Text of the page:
One of the greatest benefits of having a garden is controlling how your food is grown. Growing organically ensures your food is free of commercial pesticides—pollutants that seep into the ground or atmosphere. Starting an organic garden is the perfect way to ensure you are giving healthful eats to your family, and protecting the earth.
1. Right plant in right place. Don’t fight your site, but rather, embrace your sunlight levels, climate, and soil type, and choose varieties that will naturally thrive in your gardens’ conditions, reducing the need for excess water or amendment.
2. Compost. Reduce landfill waste by composting yard scraps and food waste. These organic products create methane in a landfill environment which, unharnessed, is a pollutant.
3. Water wisely. Conserve water by watering deeply and less frequently, encouraging plants to build deeper, water-mining roots. You can also improve your soil’s ability to hold water by adding organic material. Water in the evening or morning to prevent excessive evaporation. Mulch will insulate and protect soils, further slowing evaporation. Finally, make sure you are watering with just the right amount; under- or over-watering can cause plant stress, which acts like an open invitation to pest and disease.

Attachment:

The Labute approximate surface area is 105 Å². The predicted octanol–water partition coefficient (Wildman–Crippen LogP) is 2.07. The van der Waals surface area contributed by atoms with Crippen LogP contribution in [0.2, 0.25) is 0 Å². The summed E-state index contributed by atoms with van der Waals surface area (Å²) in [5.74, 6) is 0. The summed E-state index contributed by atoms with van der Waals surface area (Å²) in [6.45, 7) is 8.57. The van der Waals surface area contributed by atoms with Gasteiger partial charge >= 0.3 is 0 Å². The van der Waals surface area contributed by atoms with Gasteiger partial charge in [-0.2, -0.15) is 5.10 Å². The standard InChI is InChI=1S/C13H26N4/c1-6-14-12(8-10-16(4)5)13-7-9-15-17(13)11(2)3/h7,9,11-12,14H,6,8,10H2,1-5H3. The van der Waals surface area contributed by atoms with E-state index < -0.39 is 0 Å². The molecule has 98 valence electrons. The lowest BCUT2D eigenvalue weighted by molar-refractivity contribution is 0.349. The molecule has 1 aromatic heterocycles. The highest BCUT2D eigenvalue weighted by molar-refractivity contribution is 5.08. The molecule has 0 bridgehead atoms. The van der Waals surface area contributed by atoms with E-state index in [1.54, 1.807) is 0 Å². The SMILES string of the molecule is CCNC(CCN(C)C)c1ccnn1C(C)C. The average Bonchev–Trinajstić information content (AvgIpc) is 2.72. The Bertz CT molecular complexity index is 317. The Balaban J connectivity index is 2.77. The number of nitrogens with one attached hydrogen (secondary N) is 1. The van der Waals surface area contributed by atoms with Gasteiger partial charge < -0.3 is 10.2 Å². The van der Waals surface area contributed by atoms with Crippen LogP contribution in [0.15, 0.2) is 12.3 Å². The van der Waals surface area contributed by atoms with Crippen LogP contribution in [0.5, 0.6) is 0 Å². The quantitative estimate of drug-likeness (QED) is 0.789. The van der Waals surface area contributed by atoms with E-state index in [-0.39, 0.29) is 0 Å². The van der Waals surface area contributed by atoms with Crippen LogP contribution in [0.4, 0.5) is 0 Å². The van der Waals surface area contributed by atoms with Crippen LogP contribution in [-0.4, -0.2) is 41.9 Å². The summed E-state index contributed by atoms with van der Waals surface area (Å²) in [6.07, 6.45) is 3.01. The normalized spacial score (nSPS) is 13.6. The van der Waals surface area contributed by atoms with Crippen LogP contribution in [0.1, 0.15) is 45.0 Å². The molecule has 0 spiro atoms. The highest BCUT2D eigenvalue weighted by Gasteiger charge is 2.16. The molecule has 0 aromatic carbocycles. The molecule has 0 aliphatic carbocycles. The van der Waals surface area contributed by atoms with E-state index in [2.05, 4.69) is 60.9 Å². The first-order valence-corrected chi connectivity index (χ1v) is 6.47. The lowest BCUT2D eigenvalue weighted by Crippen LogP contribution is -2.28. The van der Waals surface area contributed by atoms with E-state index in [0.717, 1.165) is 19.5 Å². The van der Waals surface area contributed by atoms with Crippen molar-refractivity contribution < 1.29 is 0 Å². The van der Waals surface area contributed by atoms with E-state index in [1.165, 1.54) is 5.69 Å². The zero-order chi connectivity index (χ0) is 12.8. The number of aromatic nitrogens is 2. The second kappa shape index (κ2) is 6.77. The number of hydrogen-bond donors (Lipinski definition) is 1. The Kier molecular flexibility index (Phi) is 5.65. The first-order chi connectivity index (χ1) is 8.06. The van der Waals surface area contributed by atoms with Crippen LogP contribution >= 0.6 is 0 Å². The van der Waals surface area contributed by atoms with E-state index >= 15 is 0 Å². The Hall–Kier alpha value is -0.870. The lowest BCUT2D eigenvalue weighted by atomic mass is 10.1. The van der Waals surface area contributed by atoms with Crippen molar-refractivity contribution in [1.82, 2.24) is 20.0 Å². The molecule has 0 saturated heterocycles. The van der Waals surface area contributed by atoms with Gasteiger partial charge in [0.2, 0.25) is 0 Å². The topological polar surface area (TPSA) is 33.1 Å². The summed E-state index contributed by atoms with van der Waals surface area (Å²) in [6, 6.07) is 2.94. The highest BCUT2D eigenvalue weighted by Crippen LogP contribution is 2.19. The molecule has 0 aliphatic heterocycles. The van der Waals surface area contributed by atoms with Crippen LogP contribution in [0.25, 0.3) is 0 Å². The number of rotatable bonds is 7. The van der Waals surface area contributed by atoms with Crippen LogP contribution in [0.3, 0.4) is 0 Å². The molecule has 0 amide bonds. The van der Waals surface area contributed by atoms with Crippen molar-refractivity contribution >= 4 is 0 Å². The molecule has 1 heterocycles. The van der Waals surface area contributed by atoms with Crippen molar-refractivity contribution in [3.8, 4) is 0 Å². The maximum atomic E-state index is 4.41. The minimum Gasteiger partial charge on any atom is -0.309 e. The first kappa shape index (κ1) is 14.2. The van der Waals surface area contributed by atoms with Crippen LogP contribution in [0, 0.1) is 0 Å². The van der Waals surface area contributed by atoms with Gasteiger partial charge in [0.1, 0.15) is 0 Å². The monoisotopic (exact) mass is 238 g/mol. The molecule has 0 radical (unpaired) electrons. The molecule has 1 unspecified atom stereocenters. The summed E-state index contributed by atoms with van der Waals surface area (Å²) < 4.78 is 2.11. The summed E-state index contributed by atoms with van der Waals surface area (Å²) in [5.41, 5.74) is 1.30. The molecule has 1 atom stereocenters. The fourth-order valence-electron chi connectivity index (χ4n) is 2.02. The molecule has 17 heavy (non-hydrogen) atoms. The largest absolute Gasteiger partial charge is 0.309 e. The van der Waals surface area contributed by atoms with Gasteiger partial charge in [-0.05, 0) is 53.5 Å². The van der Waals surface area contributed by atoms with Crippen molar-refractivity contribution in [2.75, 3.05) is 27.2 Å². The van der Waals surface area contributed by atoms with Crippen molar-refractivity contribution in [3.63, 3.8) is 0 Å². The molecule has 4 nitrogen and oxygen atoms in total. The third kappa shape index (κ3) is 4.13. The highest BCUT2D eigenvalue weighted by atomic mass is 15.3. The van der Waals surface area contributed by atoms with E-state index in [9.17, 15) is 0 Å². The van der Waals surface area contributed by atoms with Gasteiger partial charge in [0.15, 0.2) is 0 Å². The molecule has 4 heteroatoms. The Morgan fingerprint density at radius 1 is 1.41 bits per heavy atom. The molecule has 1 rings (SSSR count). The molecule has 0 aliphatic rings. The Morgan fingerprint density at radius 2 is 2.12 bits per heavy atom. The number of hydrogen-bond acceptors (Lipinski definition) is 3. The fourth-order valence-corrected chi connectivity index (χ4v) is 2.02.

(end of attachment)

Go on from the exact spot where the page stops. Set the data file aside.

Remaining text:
4. Prevention is key to a healthy garden. Rotate plant families (see inside of packets) annually, so they are not grown in the same space but once every three years, reducing debris build-up and potential for disease. Clean up the garden at the end of the season and avoid composting any disease or pest-infested material. Invite beneficial insects into the garden by sowing flowering varieties they are attracted to (like borage, alyssum, and dill). This way, when pests arrive, you already have a hungry, resident army waiting in the “wings”. Scout for pests, diseases, and natural predators weekly so you can identify problems early, and decide if action is needed. Use organic pesticide as a last option, to avoid harming bees, butterflies, and other beneficial insects. If you must spray, do so in the early morning or evening when most bees are less active, and avoid spraying flowers.
5. Sow a cover crop! Cover crop enriches the soil, fights weeds, and breaks up compacted soil naturally. Cover crops can also be used to create an insectory (a dedicated area that provides habitat for beneficial insects).
6. Know your strengths. Submit a soil test for analysis. By understanding your unique garden site you can know exactly what amendments are needed, avoiding pests, diseases, and pollution, which can be caused by over-fertilizing. Improving soil by reaching the ideal, 5–6% organic matter also helps conserve water and prevent run-off.
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